Rob Roy Kelly_This & That_insights
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Administration

 

 


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Administration

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More academic problems for faculty and students are resolved by doing away with an administrative office than by creating a new one.

If faculty do not know their professional status within the university nor correctly identify their profession, how can they possibly know their responsibilities?

If you do not respect a person, you cannot effectively work with them.

A faculty divided will never achieve its full potential.

Bureaucracy and education are contradictory; education is the catalyst for change; bureaucracy thrives with status quo.

An institution that has negated the traditional checks and balances between administration and faculty is an institution that is in trouble, but probably doesn't know it.

When administration attacks faculty vested interests, loyalty, trust and commitment are destroyed; and faculty morale and educational quality are diminished.

There is nothing wrong with a majority of teachers, but how they are managed is often terribly wrong, and this leads to cynicism and poor teaching.

Education cannot flourish under administrative ignorance and tyranny.

Faculty and administrative values/priorities tend to be opposites; administrators value efficiency while faculty value effectiveness. Rarely if ever is educational effectiveness operationally efficient, nor does an academic operation that is efficient often achieve true effectiveness.

There is a curious perversity affecting American education which can best be described as governing bodies attaching greater importance to the institutional operation than to its mission.

The Ph.D. in Graphic Design sounds more like a marketing ploy than it does a credible program of study.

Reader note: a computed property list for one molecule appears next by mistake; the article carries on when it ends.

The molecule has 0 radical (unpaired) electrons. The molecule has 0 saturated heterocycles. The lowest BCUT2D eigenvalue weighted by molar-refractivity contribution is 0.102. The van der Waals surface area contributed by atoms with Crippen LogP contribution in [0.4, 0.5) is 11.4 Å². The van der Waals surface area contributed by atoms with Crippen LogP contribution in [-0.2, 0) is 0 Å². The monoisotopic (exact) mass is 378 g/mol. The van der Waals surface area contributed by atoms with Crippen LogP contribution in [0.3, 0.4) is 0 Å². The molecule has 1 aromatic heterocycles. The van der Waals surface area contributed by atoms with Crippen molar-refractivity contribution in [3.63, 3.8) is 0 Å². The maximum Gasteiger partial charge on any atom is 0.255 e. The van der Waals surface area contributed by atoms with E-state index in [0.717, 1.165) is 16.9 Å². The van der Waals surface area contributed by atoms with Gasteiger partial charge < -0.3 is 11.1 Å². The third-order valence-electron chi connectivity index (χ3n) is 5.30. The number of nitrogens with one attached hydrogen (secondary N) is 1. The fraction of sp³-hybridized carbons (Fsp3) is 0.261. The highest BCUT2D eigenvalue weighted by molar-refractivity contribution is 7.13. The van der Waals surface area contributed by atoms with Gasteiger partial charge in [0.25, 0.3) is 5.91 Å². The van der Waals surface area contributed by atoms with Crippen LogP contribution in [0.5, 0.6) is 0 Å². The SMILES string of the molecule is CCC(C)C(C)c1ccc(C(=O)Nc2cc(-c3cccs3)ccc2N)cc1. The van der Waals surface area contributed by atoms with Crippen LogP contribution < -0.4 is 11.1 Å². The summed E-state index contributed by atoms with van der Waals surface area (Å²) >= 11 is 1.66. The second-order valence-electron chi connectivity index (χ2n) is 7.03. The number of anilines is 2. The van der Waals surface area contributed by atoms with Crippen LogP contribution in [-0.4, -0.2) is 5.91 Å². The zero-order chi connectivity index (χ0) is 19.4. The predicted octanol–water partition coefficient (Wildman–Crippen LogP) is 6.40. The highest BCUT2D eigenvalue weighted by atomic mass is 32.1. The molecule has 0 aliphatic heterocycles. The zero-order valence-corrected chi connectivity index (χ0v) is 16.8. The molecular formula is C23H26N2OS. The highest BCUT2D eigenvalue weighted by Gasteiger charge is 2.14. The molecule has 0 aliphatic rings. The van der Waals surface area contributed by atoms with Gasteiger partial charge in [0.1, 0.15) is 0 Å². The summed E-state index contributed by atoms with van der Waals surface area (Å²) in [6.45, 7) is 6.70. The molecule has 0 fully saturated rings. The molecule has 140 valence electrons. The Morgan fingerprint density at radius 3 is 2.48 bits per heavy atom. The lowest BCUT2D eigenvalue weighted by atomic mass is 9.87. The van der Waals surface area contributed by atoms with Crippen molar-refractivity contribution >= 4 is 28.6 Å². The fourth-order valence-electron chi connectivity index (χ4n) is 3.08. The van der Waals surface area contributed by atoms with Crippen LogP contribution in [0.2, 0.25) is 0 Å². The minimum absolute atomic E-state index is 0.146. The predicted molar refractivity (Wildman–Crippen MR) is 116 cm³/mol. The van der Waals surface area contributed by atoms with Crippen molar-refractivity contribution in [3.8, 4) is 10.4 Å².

Students are not asking for a Ph.D. in graphic design; the profession is not asking for a Ph. D. in graphic design, only the administrators are asking for a Ph. D. in graphic design.

At one time, graduate programs required a separate graduate faculty. Today, graduate programs taught entirely with undergraduate faculty are an institutional short-cut at the expense of students seeking an advanced degree.

Individual evaluation of faculty merit serves the institution; group evaluation of faculty merit by educational program improves the quality of education and serves the student.

Administrators and faculty seldom have the same priorities, and it is this dichotomy that is so destructive to the faculty/administrative relationship.

Every educational institution has dual objectives—to survive and to educate. To flourish, the two objectives must be in balance.

The quality of education is determined by administration, faculty and students working in harmony which occurs only when all three share powers and are in balance.

A school must survive in order to educate, however, its only true justification for survival lies in the quality of its education.

Isn't it ironic how some things change with time. The words “administrate, administrative, administration and administrator” are all derivatives of the Latin verb “administro” meaning “to serve.” What was wrong with the original definition?

Administrators today seem to forget that the institutional mission is to educate students. Based on current university practices and policies, it is easy to believe that grants and research are primary with education being secondary.

I wonder how students feel about teachers being evaluated by administration more on what they do outside the classroom rather than what they do in it.

The cheapest ticket and shortest route to educational mediocrity is relying on graduate Teaching Assistants for teachers rather than assigning them to teachers as assistants.

Administrators rarely understand the psychology of space and its relationship to educational quality. The more scattered the faculty offices, the less unified the faculty; the greater the reliance on multi use classroom space; the more disjointed the program and student body.